Which expression consists of *exactly* two terms when simplified?

(7 + 3)*x*

(7 + 3), x

11(*x* + 7)

11(, x, + 7)

12*x* + 5(*y* + 8)

12, x, + 5(, y, + 8)

(3*x* + 8*y* ) + 4*z*

Endiyah Neal
2022-08-12

Which expression consists of *exactly* two terms when simplified?

(7 + 3)*x*

(7 + 3), x

11(*x* + 7)

11(, x, + 7)

12*x* + 5(*y* + 8)

12, x, + 5(, y, + 8)

(3*x* + 8*y* ) + 4*z*

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asked 2021-02-25

Determine if $\{\left[\begin{array}{c}2\\ -4\\ 1\end{array}\right],\left[\begin{array}{c}-3\\ 5\\ -1\end{array}\right]\}$ is a basis for

$Col\left[\begin{array}{c}1\\ -3\\ 1\end{array}\right],\left[\begin{array}{c}-3\\ 7\\ -2\end{array}\right]$

asked 2022-09-05

Given ax+by+c=0, what is the set of all operations on this equation that do not alter the plotted line?

Operations such as $f(x)+a-a$, are obvious candidates for such a set. However, e.g., for the line y=−x, it seems to me to be non-trivial that ${x}^{3}+{y}^{3}=0$ will plot the same line but ${x}^{2}+{y}^{2}=0$ won't. Translation between coordinate systems also seems to be a non-trivial example. Is there any way to designate such a set? (Could this be generalized to other types of curves?)

The following are some more thoughts on the question:

It would be interesting in order to find alternate equation forms that might make more clear certain properties of a curve. For instance, $\frac{x}{a}+\frac{x}{b}=1$ makes immediately obvious the abscissa and ordinate at origin. But we know that under some types of algebra, $ax+by+c=0$ might fail to be represented $\frac{x}{a}+\frac{x}{b}=1$. So we're lead to think that these two equations plot a line by virtue of legitimate operations between them.

The equation of a plane also seems to be nicely related to the general form of a line, if ${r}_{0}=({x}_{0},{y}_{0})$ and r=(x,y) are two vectors pointing to the plane and the normal is $n=({n}_{x},{n}_{y})$. If $\circ $ between vectors is the dot product, $(x-{x}_{0},y-{y}_{0})\circ n=(x-{x}_{0})\ast {n}_{x}+(y-{y}_{0})\ast {n}_{y}={n}_{x}\ast x+{n}_{y}\ast y-({x}_{0}{n}_{x}+{y}_{0}{n}_{y})=a\ast x+b\ast y+c=0$

The idea is to be able to see how the form of an equation can be altered, not the content of the variables. It seems odd to me that very complicated equations could have the same plotted curve as simple forms, but that this property wouldn't appear by virtue of the equation themselves, or the set of valid operations on this equation. This might seem weird, but say it is never immediately obvious that ax+by+c=0 plots a line, or ${x}^{2}+{y}^{2}={r}^{2}$ plots a circle, unless we actually do the plotting, and ax+by+c=0 seems way less fundamental than y=mx+b.

Note that in the case of a circle, we have the pythagorean theorem that seems to be its clearest representation with the methods of analytic geometry, and the moment an equation can be said to share some sort of operation set with the pythagorean theorem, we know we're speaking of a circle. It seems that if we could somehow draw the operation set of a circle, we would get something like the pythagorean theorem, and that this operation set gets somehow deformed in order to give a representation onto the cartesian plane. For a translated circle with center (h,k), ${x}^{2}-2xh+{h}^{2}+{y}^{2}-2yk+{k}^{2}={r}^{2}$ means absolutely nothing to us, but the form $(x-h{)}^{2}+(y-k{)}^{2}={r}^{2}$ is clear as day.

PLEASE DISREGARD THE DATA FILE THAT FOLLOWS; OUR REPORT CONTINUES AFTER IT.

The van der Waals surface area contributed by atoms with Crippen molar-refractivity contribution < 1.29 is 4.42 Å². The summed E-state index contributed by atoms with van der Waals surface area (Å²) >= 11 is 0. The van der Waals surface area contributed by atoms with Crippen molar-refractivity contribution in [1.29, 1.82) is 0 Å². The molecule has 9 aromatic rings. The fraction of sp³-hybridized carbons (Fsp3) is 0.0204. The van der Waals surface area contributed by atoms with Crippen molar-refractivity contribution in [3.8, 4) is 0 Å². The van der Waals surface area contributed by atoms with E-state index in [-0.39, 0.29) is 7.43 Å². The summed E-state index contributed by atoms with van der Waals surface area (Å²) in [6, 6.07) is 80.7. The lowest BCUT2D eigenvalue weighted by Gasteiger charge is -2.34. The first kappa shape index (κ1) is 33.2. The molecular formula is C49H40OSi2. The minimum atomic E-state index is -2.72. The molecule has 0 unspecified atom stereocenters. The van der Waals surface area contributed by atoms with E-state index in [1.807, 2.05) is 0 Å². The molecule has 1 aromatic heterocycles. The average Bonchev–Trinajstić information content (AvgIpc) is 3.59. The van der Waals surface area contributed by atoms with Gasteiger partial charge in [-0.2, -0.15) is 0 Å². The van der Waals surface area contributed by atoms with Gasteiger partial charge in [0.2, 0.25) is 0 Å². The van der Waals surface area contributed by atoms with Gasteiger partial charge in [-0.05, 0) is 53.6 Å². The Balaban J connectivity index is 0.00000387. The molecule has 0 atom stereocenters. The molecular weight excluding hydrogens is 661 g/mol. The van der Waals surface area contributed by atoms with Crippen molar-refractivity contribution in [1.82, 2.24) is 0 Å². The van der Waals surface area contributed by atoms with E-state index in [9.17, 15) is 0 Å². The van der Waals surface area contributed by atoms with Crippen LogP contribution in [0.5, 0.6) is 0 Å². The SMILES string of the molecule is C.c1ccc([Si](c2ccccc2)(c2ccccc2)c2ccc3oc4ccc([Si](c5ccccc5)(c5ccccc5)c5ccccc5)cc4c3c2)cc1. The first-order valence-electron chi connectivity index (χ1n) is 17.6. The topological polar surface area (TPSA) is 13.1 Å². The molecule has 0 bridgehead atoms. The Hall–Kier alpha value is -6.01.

Operations such as $f(x)+a-a$, are obvious candidates for such a set. However, e.g., for the line y=−x, it seems to me to be non-trivial that ${x}^{3}+{y}^{3}=0$ will plot the same line but ${x}^{2}+{y}^{2}=0$ won't. Translation between coordinate systems also seems to be a non-trivial example. Is there any way to designate such a set? (Could this be generalized to other types of curves?)

The following are some more thoughts on the question:

It would be interesting in order to find alternate equation forms that might make more clear certain properties of a curve. For instance, $\frac{x}{a}+\frac{x}{b}=1$ makes immediately obvious the abscissa and ordinate at origin. But we know that under some types of algebra, $ax+by+c=0$ might fail to be represented $\frac{x}{a}+\frac{x}{b}=1$. So we're lead to think that these two equations plot a line by virtue of legitimate operations between them.

The equation of a plane also seems to be nicely related to the general form of a line, if ${r}_{0}=({x}_{0},{y}_{0})$ and r=(x,y) are two vectors pointing to the plane and the normal is $n=({n}_{x},{n}_{y})$. If $\circ $ between vectors is the dot product, $(x-{x}_{0},y-{y}_{0})\circ n=(x-{x}_{0})\ast {n}_{x}+(y-{y}_{0})\ast {n}_{y}={n}_{x}\ast x+{n}_{y}\ast y-({x}_{0}{n}_{x}+{y}_{0}{n}_{y})=a\ast x+b\ast y+c=0$

The idea is to be able to see how the form of an equation can be altered, not the content of the variables. It seems odd to me that very complicated equations could have the same plotted curve as simple forms, but that this property wouldn't appear by virtue of the equation themselves, or the set of valid operations on this equation. This might seem weird, but say it is never immediately obvious that ax+by+c=0 plots a line, or ${x}^{2}+{y}^{2}={r}^{2}$ plots a circle, unless we actually do the plotting, and ax+by+c=0 seems way less fundamental than y=mx+b.